Ending Tigray conflict will test UK’s claim to be ‘force for good’

Key parliamentary committee says government has duty to end violence and rights abuses in Ethiopia

The British government’s claims that its new development strategy would make it a “force for good” will be tested by whether it helps to end the conflict in the Tigray region of Ethiopia, a parliamentary select committee said on Friday.

Failing to act would be “devastating” to the claim that the new Foreign, Commonwealth and Development Office (FCDO) could lead the world by combining diplomacy and development, the MPs said in their report on the humanitarian situation in Tigray.

Ethiopia launched a military offensive against the rebel Tigray People’s Liberation Front six months ago but, despite early claims of victory, the conflict has turned into a guerrilla war and fighting has intensified again.

Sarah Champion, chair of the Commons international development committee, said: “The risk of conflict spreading is real and that is why the UK must take urgent action. We cannot bury our head in the sand – it is our moral duty to help find a solution and an end to the misery and fear.”

“This will be the first real test of the FCDO’s new combined diplomacy and development strategy. The UK can utilise its development and diplomatic strengths to help end the current political unrest and violence and find a lasting, peaceful solution. The consequences of a failure to act will be devastating.”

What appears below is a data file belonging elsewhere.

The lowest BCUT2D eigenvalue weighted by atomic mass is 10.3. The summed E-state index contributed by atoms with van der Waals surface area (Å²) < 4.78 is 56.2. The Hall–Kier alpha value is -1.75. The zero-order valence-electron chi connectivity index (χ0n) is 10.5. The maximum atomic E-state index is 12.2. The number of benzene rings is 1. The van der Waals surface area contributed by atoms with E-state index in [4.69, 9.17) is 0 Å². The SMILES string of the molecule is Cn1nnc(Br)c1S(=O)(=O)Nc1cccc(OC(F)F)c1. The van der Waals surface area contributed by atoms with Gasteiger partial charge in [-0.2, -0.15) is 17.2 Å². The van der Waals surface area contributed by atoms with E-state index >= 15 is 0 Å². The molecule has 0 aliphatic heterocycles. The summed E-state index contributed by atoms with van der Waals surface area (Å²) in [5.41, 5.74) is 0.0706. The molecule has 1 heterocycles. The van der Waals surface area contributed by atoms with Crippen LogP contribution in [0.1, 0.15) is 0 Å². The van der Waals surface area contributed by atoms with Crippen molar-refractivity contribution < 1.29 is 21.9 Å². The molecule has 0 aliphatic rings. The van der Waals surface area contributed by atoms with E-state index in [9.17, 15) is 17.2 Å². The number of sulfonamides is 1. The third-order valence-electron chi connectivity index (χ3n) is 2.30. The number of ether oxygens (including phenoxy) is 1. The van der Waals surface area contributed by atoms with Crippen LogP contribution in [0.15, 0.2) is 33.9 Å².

The committee said the government needed to use its links to Ethiopia and work with the UN and African Union to end the conflict and human rights abuses. It also said the government should push for an end to alleged restrictions to aid access, while sanctioning anyone identified as blocking humanitarian support.

More than 1.7 million people have been displaced within Ethiopia by the fighting, according to the UN, and there have been widespread reports of rape, massacres and attacks on health facilities.

A spokesperson for the FCDO said: “The international development committee rightly recognises the role the UK can play in addressing the drivers of conflict in Ethiopia. Ongoing violence remains the biggest barrier to an effective humanitarian response, including reducing the growing risk of famine. We are shocked and appalled by reports of massacres and of widespread sexual and gender-based violence in Tigray. Those who are responsible should be held to account.”

Responding to criticism about merging the Department for International Development into the Foreign and Commonwealth Office last year, the government claimed that combining the diplomacy with its aid work would make the UK a “force for good”.

“The FCDO must do everything in its power to ensure humanitarian access, and bring sanctions against those who try to obstruct delivery of vital food, water, healthcare and shelter,” said Champion.

Contributor

Kaamil Ahmed

The GuardianTramp

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